Ebola treatment centre for pregnant women opens

Ebola treatment centre for pregnant women opens

Article By Tulip Mazumdar
Global health reporter

The medical charity Medicines Sans Frontieres has opened its first Ebola treatment centre specialising in care for infected pregnant women.
MSF says the death rate for expectant mothers is extremely high, and health workers treating them, particularly during childbirth or miscarriage, are especially vulnerable to catching the virus.
The BBC’s Tulip Mazumdar has been given access to the facility, in the Sierra Leone capital, Freetown.
Building work is still continuing at the maternity section of the latest MSF Ebola clinic on the outskirts of the capital.
It’s been erected at the site of one of the city’s most prestigious secondary schools, Methodist Boys High School, in Kissy.
The classrooms are empty – schools have been closed for months. The playing area is now home to MSF’s sixth treatment centre in Sierra Leone. When it is fully operational, it will have 80 beds, and a special focus on treating pregnant women suspected or confirmed to have Ebola.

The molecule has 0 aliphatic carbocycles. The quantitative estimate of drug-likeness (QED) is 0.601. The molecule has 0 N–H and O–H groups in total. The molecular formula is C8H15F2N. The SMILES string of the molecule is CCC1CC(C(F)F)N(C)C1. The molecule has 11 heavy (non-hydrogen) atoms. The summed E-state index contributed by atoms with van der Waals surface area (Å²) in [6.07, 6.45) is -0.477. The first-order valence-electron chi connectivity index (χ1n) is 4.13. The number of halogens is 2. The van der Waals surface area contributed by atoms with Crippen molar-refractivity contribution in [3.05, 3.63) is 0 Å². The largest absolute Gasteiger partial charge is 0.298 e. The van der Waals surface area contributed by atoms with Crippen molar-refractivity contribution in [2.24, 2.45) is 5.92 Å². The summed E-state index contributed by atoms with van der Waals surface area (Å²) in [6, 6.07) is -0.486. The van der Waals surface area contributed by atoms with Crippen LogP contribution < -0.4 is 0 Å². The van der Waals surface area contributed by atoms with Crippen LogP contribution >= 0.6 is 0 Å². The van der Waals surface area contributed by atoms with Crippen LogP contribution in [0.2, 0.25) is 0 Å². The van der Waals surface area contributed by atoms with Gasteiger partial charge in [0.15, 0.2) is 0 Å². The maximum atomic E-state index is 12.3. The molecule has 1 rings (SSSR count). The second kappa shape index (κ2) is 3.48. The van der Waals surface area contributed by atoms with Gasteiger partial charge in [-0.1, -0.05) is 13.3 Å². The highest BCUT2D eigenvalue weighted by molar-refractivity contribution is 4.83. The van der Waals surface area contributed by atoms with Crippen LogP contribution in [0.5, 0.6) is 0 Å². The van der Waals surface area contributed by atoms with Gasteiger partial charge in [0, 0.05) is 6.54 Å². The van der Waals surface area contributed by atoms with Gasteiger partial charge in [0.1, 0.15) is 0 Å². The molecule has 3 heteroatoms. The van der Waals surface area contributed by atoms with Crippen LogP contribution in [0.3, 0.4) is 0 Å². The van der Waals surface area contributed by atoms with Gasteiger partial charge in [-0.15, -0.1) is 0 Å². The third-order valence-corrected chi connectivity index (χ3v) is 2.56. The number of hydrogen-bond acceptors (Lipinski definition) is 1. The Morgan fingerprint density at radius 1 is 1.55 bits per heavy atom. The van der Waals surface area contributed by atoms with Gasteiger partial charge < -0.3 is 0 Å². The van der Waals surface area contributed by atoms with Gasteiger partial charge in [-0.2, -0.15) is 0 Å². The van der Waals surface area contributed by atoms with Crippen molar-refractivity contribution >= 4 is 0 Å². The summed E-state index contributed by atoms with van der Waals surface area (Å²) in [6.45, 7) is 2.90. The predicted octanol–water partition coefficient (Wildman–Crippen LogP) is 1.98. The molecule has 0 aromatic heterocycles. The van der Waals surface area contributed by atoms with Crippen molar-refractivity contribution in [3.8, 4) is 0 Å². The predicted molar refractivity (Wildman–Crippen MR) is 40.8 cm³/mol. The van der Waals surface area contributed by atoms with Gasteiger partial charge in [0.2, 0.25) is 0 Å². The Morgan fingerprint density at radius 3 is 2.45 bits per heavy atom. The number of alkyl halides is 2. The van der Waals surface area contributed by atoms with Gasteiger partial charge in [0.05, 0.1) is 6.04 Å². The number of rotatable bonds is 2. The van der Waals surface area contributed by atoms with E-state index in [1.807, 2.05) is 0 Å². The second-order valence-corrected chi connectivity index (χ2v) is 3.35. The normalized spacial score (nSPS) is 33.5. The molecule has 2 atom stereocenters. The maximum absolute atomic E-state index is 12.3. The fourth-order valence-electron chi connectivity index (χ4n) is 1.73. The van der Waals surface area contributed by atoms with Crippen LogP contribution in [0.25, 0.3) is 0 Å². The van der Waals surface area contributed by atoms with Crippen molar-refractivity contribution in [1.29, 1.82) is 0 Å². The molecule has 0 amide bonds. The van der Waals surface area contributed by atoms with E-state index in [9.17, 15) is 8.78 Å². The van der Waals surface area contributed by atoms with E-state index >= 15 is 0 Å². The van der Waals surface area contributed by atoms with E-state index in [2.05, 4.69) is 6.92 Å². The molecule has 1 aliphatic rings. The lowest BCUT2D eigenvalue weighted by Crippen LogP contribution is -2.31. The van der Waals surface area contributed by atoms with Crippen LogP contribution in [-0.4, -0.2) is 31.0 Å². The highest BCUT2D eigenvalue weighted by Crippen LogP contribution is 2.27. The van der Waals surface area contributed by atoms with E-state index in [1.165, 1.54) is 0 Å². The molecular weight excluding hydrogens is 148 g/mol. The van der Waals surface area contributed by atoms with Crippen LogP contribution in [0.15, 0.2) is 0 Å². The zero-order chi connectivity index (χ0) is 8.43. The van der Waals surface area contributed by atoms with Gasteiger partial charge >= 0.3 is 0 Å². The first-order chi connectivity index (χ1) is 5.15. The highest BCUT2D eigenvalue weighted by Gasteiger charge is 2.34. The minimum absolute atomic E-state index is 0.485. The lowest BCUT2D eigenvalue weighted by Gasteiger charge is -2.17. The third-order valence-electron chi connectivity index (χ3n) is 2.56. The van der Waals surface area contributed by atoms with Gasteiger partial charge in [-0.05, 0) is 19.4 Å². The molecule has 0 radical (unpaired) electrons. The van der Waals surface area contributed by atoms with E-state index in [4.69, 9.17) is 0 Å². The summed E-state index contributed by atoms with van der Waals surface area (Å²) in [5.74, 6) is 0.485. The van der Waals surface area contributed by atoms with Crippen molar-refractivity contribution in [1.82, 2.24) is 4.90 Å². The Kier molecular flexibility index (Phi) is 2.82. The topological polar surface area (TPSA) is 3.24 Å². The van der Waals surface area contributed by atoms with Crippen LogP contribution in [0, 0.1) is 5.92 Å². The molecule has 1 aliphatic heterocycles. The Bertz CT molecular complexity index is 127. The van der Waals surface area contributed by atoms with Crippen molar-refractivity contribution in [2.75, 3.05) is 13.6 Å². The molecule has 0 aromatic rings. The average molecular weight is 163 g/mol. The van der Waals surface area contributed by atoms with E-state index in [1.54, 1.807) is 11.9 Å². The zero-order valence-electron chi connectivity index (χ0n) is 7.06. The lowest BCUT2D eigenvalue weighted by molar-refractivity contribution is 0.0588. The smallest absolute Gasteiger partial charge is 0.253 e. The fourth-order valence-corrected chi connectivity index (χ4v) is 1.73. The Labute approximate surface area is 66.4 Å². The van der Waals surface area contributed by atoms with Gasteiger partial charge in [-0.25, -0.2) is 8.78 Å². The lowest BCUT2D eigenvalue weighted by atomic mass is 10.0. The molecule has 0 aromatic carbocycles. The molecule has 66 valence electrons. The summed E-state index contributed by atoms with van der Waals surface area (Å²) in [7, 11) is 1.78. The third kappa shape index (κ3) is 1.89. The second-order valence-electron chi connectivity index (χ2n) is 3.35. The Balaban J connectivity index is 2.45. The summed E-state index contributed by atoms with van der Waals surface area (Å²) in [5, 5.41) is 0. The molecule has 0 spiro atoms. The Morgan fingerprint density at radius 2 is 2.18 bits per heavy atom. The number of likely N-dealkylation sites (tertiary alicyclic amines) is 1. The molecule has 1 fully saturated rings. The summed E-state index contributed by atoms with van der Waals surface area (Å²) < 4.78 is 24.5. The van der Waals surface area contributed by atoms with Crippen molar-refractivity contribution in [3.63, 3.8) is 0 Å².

Against all odds
Across town, at another former school turned MSF Ebola clinic, 16-year-old Lumatu Samura cradles her eight-month-old niece, Mamusu. She’s sitting behind an orange plastic partition, which separates the sick from the strong. Lumatu has very recently recovered from Ebola, but she has chosen to stay at the centre to look after little Mamusu, who is extremely sick.
Lumatu may not realise it, but she is a very special Ebola survivor. Not only does she now have some immunity to the virus, which is why she can safely look after Mamusu, but she is also one of only a handful of people in the world known to have recovered from Ebola while being pregnant.
Speaking from inside the “Ebola zone” about 3m (10ft) in front of me, Lumatu, who lost her own baby early in her pregnancy, explained what happened to her.

“I had a cold at home, and my joints were aching, ” she said.
“My father knew he couldn’t keep me at home. So he sent me here [to the treatment centre].
“I was bleeding for two hours. No-one would touch me.
“After the bleeding, I was put on a drip. I started to feel much better. Now I am recovered.
“But I need to stay and look after my sister’s baby.”

Six pregnant women have been admitted to the MSF Prince of Wales Treatment Centre since it opened on 10 December. Only Lumatu has made a full recovery.

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